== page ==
INDUSTRIAL EPIDEMICS DEFINED: The concept of an epidemic associated with the commercialization of a dangerous product was first developed in the instance of tobacco [5,6]. Beatrice Majnoni d'Intignano [7–9] extended this concept to epidemics related to the consumption of commercial products (e.g. alcohol, illicit drugs, food, cars, guns). We further modified that concept to cover diseases of consumers, workers and community residents caused by industrial promotion of consumable products, job conditions and environmental pollution, respectively, and to endemic as well as epidemic conditions. In each instance, public health-oriented policies run the risk of being opposed by industrial corporations in a health versus profit trade-off. In this editorial we argue that the term ‘industrial epidemics’ applies to alcohol because alcoholic beverages are industrial products, and alcohol-related problems fit the concept of increased frequency as a marker of epidemics, whether over time, in different places, or among subgroups of particular populations ….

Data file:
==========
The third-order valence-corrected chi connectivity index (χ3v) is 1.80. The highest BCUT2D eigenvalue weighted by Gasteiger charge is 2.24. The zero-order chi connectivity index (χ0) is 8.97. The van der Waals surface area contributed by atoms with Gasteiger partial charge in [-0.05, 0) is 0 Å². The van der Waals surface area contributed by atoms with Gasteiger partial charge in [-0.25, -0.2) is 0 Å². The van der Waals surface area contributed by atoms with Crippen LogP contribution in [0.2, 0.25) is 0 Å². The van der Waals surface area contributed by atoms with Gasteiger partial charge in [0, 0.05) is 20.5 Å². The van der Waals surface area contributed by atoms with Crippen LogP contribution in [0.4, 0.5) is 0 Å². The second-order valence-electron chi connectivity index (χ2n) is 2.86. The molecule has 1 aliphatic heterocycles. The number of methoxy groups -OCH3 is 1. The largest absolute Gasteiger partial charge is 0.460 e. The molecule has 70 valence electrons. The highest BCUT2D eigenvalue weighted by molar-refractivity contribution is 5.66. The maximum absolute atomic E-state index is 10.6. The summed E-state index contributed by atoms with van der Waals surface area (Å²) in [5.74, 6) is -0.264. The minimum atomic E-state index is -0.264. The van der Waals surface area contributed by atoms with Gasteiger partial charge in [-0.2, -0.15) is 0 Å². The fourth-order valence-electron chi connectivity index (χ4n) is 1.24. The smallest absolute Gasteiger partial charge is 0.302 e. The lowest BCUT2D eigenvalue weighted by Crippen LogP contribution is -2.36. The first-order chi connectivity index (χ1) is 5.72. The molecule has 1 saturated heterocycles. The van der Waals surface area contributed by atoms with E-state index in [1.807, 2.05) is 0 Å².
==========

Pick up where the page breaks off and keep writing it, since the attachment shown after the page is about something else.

There are several ways in which corporate activity may drive an epidemic, either initially when a new product is introduced or as a secondary impetus following an endemic period. ‘Generational epidemics’ derive from the need of corporations to replenish their population of users as old cohorts die out and new cohorts of potential users are moving toward adulthood. For example, as a new generation of potential drinkers comes of age, the alcohol industry competes for the young adult market. An important research question is how much of the recent increase in heavy episodic drinking among young Europeans is due to aggressive marketing by the alcoholic beverage industry? ‘Targeted epidemics’ refer to decisions by industrial corporations to single out particular groups for increased use or consumption of its products, or for the development of new products. In the case of alcohol there is a long history of such targeted epidemics, such as the Gin Epidemic in the 18th century [14,15]. In recent times, one may cite increased use of flavored malt beverages (‘alcopops’) [16,17] by adolescents in many countries as a targeted epidemic. Finally, ‘transnational epidemics’ are a special group of epidemics where the targets are foreign countries. Industries export their products to other countries to augment their markets or to develop new markets that are not yet saturated or subject to stringent regulations. The alcohol industry's global corporations have expanded alcoholic beverage markets in several developing or transitional countries in the past few decades , which has been associated with increasing alcohol problem rates.